This part of the trip has been so much more than I could have imagined. We have been very fortunate to meet many lovely, warm and generous people along the way that we have made a significant connection with and have begun lasting friendships. Travelling with others has enabled us to share the rhythm of the journey, the beauty of the landscape and the spontaneity of the cultural and social experiences with others.

On the road from Sucre: Marcin, Ellen, Jan, Myles and Elmar.
On the road from Sucre, Bolivia: Marcin, Ellen, Jan, Myles and Elmar.

I tried to manage my expectations of anything being permanent, enduring or predictable as we were always on the move. I trusted that there would be a way to reconnect in the future if these relationships remained mutually meaningful.

Jan and Ellen celebrate at the top of La Cumbre, 4,500 metres, in Bolivia.
Jan and Ellen celebrate at the top of La Cumbre, 4,500 metres, in Bolivia.

Mostly, I feel grateful for these special encounters with new friends and sharing the wonders of the journey. I will remember you all, no matter how short the interaction. Although meeting new people along the way has brought much joy and camaraderie into this journey, saying goodbye can be very hard. I miss our new friends and hope that we will see many of them in the near future as they come for a visit or we travel abroad for another adventure.

We were almost always well received by locals while travelling by bicycle. In most countries, people were often very eager to interact, cheer us on from the road or invite us into their homes for coffee or a meal and a few times for a bed.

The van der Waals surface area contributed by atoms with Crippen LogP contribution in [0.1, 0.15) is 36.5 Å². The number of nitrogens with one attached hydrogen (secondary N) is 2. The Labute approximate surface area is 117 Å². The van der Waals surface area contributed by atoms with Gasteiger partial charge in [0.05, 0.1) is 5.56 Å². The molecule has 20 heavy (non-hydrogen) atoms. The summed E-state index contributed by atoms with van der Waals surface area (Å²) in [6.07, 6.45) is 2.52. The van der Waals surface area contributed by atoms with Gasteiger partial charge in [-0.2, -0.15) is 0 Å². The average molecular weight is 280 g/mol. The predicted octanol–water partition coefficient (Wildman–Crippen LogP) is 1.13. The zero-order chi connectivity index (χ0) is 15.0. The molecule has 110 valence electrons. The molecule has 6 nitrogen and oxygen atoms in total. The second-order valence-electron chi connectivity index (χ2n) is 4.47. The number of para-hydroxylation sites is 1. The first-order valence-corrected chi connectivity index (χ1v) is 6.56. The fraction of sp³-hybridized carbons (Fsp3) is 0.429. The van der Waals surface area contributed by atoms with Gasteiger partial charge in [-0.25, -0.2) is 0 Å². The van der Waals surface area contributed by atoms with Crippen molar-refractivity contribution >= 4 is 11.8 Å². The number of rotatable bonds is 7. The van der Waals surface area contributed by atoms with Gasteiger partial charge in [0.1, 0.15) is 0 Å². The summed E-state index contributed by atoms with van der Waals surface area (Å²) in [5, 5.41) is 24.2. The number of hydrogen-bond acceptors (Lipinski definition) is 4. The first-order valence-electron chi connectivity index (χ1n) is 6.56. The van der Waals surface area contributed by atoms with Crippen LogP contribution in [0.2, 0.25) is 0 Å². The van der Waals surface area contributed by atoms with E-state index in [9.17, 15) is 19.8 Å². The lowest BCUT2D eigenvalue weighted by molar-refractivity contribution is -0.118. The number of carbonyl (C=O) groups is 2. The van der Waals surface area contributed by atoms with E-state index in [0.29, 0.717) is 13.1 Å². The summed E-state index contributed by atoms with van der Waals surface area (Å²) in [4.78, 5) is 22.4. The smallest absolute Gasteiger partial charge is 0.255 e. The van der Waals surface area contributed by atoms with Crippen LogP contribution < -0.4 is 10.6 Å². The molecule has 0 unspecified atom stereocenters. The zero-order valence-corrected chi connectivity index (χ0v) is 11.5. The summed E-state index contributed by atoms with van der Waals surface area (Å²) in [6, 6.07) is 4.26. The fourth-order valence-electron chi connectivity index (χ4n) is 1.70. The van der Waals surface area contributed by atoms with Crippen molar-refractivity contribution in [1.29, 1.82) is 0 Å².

Admiring the Alps near Pass Dal Fuorn, Switzerland.
Admiring the Alps near Pass Dal Fuorn, Switzerland.

At times, we were two of very few foreign tourists in some of the places we visited. Sometimes it made us feel like celebrities and other times it was unnerving being stared and laughed at because we looked different.

Looking to Suleymaniye Camii across the Golden Horn in Istanbul, Turkey.
Looking to Suleymaniye Camii across the Golden Horn in Istanbul, Turkey.

We always appreciated those who were brave and outgoing enough to approach the gringos and ask where we were from and where we were going. Had we had a better command of Spanish or another European language we would have likely had more in-depth and meaningful conversations with the locals.

Solving the world's problems in Muscat, Oman.
Solving the world’s problems in Muscat, Oman.

Each country has offered some special, unique gifts and memories. Our life over the past 16 months has been simple, exhilarating and rich with cultural experiences. It has offered us a sense of freedom and the liberty to make spontaneous decisions not tied to any particular outcome and to truly live in the moment.